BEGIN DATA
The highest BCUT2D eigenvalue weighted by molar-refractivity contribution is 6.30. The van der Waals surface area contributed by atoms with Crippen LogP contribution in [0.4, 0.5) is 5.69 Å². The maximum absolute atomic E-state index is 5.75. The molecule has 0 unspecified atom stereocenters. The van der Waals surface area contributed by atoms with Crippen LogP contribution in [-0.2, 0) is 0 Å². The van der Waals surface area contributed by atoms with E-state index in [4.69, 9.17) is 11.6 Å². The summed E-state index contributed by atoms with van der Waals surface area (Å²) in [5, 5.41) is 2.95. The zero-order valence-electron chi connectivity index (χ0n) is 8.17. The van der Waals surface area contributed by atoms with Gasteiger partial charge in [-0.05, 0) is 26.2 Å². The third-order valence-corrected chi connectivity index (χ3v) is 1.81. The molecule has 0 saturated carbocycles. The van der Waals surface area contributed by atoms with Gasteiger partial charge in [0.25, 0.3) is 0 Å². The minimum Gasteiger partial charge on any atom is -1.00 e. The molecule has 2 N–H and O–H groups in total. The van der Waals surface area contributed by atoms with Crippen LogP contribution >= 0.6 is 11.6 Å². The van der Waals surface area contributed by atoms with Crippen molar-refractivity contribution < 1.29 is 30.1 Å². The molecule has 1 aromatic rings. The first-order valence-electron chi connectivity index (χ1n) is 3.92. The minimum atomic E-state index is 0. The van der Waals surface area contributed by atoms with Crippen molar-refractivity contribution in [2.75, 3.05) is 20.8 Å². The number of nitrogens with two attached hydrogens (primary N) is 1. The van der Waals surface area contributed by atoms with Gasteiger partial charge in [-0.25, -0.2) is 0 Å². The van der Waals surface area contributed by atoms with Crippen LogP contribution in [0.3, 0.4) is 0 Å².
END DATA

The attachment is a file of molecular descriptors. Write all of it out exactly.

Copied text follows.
The highest BCUT2D eigenvalue weighted by molar-refractivity contribution is 6.30. The van der Waals surface area contributed by atoms with Crippen LogP contribution in [0.4, 0.5) is 5.69 Å². The maximum absolute atomic E-state index is 5.75. The molecule has 0 unspecified atom stereocenters. The van der Waals surface area contributed by atoms with Crippen LogP contribution in [-0.2, 0) is 0 Å². The van der Waals surface area contributed by atoms with E-state index in [4.69, 9.17) is 11.6 Å². The summed E-state index contributed by atoms with van der Waals surface area (Å²) in [5, 5.41) is 2.95. The zero-order valence-electron chi connectivity index (χ0n) is 8.17. The van der Waals surface area contributed by atoms with Gasteiger partial charge in [-0.05, 0) is 26.2 Å². The third-order valence-corrected chi connectivity index (χ3v) is 1.81. The molecule has 0 saturated carbocycles. The van der Waals surface area contributed by atoms with Gasteiger partial charge in [0.25, 0.3) is 0 Å². The minimum Gasteiger partial charge on any atom is -1.00 e. The molecule has 2 N–H and O–H groups in total. The van der Waals surface area contributed by atoms with Crippen LogP contribution >= 0.6 is 11.6 Å². The van der Waals surface area contributed by atoms with Crippen molar-refractivity contribution < 1.29 is 30.1 Å². The molecule has 1 aromatic rings. The first-order valence-electron chi connectivity index (χ1n) is 3.92. The minimum atomic E-state index is 0. The van der Waals surface area contributed by atoms with Crippen molar-refractivity contribution in [2.75, 3.05) is 20.8 Å². The number of nitrogens with two attached hydrogens (primary N) is 1. The van der Waals surface area contributed by atoms with Gasteiger partial charge in [-0.25, -0.2) is 0 Å². The van der Waals surface area contributed by atoms with Crippen LogP contribution in [0.3, 0.4) is 0 Å².